Taking Care of Your Body is More Important than Your Bank Account

I write a lot about personal finance. I even wrote a book on the topic. Not only is knowing how to manage your money important, but lets face it, we all want to be rich. I want to be rich. I want you to become rich. Money is great.

But it’s far from being the only important thing. There are plenty of other things that are more important than money, such as deep relationships and emotional well-being. But today I want to focus on one that people today too often let slide in their pursuit of wealth: their health.

Health is the Key to Enjoying the Richest Resource

Ironically, most of us trade our time to get money hoping to one day have enough money to get back our time when we retire. Having enough money represents freedom, and freedom really means being in control of your time. You can use it to pursue the projects that are meaningful to you, spend it with the people you love, or devote it to adventure and the pursuit of wonder.

Time is what we are ultimately after. Poor health robs you of time. The most obvious way that it does this is through an early death. When you look at the most common causes of death, six of the top seven are directly related to chronic diseases. That includes all of the top three, which together account for more than 50% of deaths.

If you die early, there’s a chance it will be a fluke accident (the #4 cause of death), but it is much more likely that it will be the culmination of a lifetime of poor habits that does you in.

The other way that health robs you of time is by preventing you from enjoying the time that you have. Sometimes this happens directly through hospitalization, sometimes more indirectly through a general growing lethargy.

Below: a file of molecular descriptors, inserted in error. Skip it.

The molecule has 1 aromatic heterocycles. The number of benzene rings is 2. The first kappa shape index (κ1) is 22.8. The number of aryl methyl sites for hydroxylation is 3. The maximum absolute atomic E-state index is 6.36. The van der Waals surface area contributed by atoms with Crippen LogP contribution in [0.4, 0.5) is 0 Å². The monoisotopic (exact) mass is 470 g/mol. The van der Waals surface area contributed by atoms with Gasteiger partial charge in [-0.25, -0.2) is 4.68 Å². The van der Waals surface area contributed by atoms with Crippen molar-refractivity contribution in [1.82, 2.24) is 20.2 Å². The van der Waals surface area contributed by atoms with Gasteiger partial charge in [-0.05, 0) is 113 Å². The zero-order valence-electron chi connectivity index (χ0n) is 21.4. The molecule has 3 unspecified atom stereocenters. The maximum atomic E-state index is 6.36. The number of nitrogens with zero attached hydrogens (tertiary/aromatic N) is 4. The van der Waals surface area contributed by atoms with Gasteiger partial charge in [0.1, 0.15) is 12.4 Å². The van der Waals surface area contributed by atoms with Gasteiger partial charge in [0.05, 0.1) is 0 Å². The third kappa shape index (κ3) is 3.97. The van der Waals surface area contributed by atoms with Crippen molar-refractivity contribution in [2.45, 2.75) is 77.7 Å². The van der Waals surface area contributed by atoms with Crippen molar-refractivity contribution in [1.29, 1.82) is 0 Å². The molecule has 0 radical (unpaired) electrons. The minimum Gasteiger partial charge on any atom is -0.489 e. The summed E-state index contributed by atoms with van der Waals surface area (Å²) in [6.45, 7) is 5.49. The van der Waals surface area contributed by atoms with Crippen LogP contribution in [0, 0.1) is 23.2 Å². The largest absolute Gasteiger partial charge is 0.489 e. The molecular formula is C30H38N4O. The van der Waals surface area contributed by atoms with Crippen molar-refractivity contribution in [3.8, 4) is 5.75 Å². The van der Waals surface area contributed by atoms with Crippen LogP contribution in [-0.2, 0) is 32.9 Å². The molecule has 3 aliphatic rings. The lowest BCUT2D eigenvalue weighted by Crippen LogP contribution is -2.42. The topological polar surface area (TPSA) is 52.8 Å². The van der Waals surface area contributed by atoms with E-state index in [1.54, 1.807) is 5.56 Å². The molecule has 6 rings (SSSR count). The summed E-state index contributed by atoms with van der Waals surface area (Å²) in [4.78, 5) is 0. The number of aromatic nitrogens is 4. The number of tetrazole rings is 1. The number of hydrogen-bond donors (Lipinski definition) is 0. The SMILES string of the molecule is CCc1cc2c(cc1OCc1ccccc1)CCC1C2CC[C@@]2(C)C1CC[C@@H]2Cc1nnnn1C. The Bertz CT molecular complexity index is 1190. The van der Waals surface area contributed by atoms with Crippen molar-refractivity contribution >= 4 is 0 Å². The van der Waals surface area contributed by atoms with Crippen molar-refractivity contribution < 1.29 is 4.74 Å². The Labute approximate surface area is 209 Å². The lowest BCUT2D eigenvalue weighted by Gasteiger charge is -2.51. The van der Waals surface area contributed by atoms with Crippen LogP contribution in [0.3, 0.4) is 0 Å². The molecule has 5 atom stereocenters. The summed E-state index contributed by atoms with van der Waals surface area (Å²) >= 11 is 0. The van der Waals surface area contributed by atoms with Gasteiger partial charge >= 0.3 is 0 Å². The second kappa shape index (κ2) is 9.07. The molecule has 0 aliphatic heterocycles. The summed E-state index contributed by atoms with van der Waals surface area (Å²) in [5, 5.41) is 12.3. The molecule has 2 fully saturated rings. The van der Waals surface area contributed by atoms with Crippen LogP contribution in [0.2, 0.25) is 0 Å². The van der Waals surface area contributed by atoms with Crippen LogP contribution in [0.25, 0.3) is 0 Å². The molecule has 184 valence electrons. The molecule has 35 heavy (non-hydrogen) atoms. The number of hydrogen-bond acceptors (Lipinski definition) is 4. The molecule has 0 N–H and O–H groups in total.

Healthy Living in an Unhealthy World

The world around us is becoming more and more unhealthy. That means in order to escape the trend, we need to adopt some uncommon habits. In other words, if you do what everyone else is doing, you’ll become as fat* and sick as they are.

*The concept of body image is beyond the scope of this post. I’m using the phrase “fat and sick” here because it packs a punch and grabs your attention. For the purpose of talking about health, it’s important to note BOTH that your body fat is an essential part of your body AND that obesity is a risk factor in the top two causes of death. Of course, not all fat is a precursor to disease. Subcutaneous fat is the fat that is essential for life and, according to Dr. Robert H. Lustig’s book Fat Chance, several studies show that having more of it is actually correlated with longevity. Visceral fat in and around your organs which takes the appearance of a “beer belly” is a sign of metabolic dysfunction and an indication of impending chronic disease. For the purposes of this article, bug butt = no problem, big belly = big problem.

Fixing Your Diet

The typical Western diet is widely regarded as just about the unhealthiest diet you can dream of and with good reason. Whenever an isolate people group switches from a traditional diet to a Western one, chronic disease quickly ensues. To take care of your health, you want to start eating less like a typical Westerner.

Eating Out Less

The easiest thing you can do to fix your diet is to eat out less (this one helps both your body and your bank account — eating out is unquestionably more expensive than eating in). The vast majority of dining establishments don’t care about your physical health, they care about their bottom line.

You’ll get a meal that is far bigger than what you need, often made with cheap heavily refined ingredients like sugar, flour, and vegetable oil. Not only are these ingredients cheap, but they save dining establishments money by avoiding waste, since unlike real food, they don’t spoil.

Make Water Your Default Drink

I’m not going to lie to you, I really like beer and I love Coca-Cola. Here’s the problem, alcoholic beverages and sugary drinks are two of the prime suspects behind the development of visceral fat in and around the organs, especially the liver.

If you’re going to even pretend to take your health seriously, you need to impose limits on the beverages you consume. My personal limit is one day a week. If I want a beer or a coke, I can have it on Saturday. The rest of the time, I drink water. Sometimes I add lemon and/or mint. Once you get used to it, water is delicious.

Eat More Protein